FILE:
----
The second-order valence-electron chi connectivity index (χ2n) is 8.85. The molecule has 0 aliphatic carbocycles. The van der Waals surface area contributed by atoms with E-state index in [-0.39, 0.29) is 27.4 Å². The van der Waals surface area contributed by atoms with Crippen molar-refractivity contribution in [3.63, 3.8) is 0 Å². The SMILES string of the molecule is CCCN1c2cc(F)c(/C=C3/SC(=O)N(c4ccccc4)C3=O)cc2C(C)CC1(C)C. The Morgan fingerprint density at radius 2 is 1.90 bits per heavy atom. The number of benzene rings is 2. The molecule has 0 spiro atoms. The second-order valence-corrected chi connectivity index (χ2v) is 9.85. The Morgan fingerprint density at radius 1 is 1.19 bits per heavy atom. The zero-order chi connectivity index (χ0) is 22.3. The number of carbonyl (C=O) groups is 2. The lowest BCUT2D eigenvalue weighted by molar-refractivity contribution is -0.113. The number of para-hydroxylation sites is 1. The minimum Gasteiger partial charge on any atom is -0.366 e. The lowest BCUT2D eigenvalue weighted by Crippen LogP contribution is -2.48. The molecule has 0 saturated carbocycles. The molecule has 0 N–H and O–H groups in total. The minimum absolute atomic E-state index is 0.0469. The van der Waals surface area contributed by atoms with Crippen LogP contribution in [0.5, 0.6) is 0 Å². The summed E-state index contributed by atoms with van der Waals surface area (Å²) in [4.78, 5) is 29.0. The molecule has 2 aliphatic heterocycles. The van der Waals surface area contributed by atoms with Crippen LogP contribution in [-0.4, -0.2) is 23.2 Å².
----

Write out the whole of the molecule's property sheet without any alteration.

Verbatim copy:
The second-order valence-electron chi connectivity index (χ2n) is 8.85. The molecule has 0 aliphatic carbocycles. The van der Waals surface area contributed by atoms with E-state index in [-0.39, 0.29) is 27.4 Å². The van der Waals surface area contributed by atoms with Crippen molar-refractivity contribution in [3.63, 3.8) is 0 Å². The SMILES string of the molecule is CCCN1c2cc(F)c(/C=C3/SC(=O)N(c4ccccc4)C3=O)cc2C(C)CC1(C)C. The Morgan fingerprint density at radius 2 is 1.90 bits per heavy atom. The number of benzene rings is 2. The molecule has 0 spiro atoms. The second-order valence-corrected chi connectivity index (χ2v) is 9.85. The Morgan fingerprint density at radius 1 is 1.19 bits per heavy atom. The zero-order chi connectivity index (χ0) is 22.3. The number of carbonyl (C=O) groups is 2. The lowest BCUT2D eigenvalue weighted by molar-refractivity contribution is -0.113. The number of para-hydroxylation sites is 1. The minimum Gasteiger partial charge on any atom is -0.366 e. The lowest BCUT2D eigenvalue weighted by Crippen LogP contribution is -2.48. The molecule has 0 saturated carbocycles. The molecule has 0 N–H and O–H groups in total. The minimum absolute atomic E-state index is 0.0469. The van der Waals surface area contributed by atoms with Crippen LogP contribution in [0.5, 0.6) is 0 Å². The summed E-state index contributed by atoms with van der Waals surface area (Å²) in [4.78, 5) is 29.0. The molecule has 2 aliphatic heterocycles. The van der Waals surface area contributed by atoms with Crippen LogP contribution in [-0.4, -0.2) is 23.2 Å².